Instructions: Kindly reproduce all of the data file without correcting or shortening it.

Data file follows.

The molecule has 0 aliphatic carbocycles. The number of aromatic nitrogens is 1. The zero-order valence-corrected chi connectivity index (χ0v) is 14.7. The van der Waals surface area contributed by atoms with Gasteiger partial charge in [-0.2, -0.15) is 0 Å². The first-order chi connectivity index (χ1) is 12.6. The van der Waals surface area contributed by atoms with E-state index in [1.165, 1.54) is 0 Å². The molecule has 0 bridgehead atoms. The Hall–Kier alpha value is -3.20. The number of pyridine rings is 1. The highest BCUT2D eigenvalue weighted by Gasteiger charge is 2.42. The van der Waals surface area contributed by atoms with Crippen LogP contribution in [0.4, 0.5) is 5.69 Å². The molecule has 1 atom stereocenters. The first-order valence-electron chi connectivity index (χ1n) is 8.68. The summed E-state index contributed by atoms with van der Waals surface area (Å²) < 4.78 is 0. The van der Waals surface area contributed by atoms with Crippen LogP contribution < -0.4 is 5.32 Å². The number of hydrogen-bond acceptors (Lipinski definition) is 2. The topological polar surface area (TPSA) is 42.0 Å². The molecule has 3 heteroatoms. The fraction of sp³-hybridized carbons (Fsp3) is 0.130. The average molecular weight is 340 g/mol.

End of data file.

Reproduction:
The molecule has 0 aliphatic carbocycles. The number of aromatic nitrogens is 1. The zero-order valence-corrected chi connectivity index (χ0v) is 14.7. The van der Waals surface area contributed by atoms with Gasteiger partial charge in [-0.2, -0.15) is 0 Å². The first-order chi connectivity index (χ1) is 12.6. The van der Waals surface area contributed by atoms with E-state index in [1.165, 1.54) is 0 Å². The molecule has 0 bridgehead atoms. The Hall–Kier alpha value is -3.20. The number of pyridine rings is 1. The highest BCUT2D eigenvalue weighted by Gasteiger charge is 2.42. The van der Waals surface area contributed by atoms with Crippen LogP contribution in [0.4, 0.5) is 5.69 Å². The molecule has 1 atom stereocenters. The first-order valence-electron chi connectivity index (χ1n) is 8.68. The summed E-state index contributed by atoms with van der Waals surface area (Å²) < 4.78 is 0. The van der Waals surface area contributed by atoms with Crippen LogP contribution < -0.4 is 5.32 Å². The number of hydrogen-bond acceptors (Lipinski definition) is 2. The topological polar surface area (TPSA) is 42.0 Å². The molecule has 3 heteroatoms. The fraction of sp³-hybridized carbons (Fsp3) is 0.130. The average molecular weight is 340 g/mol.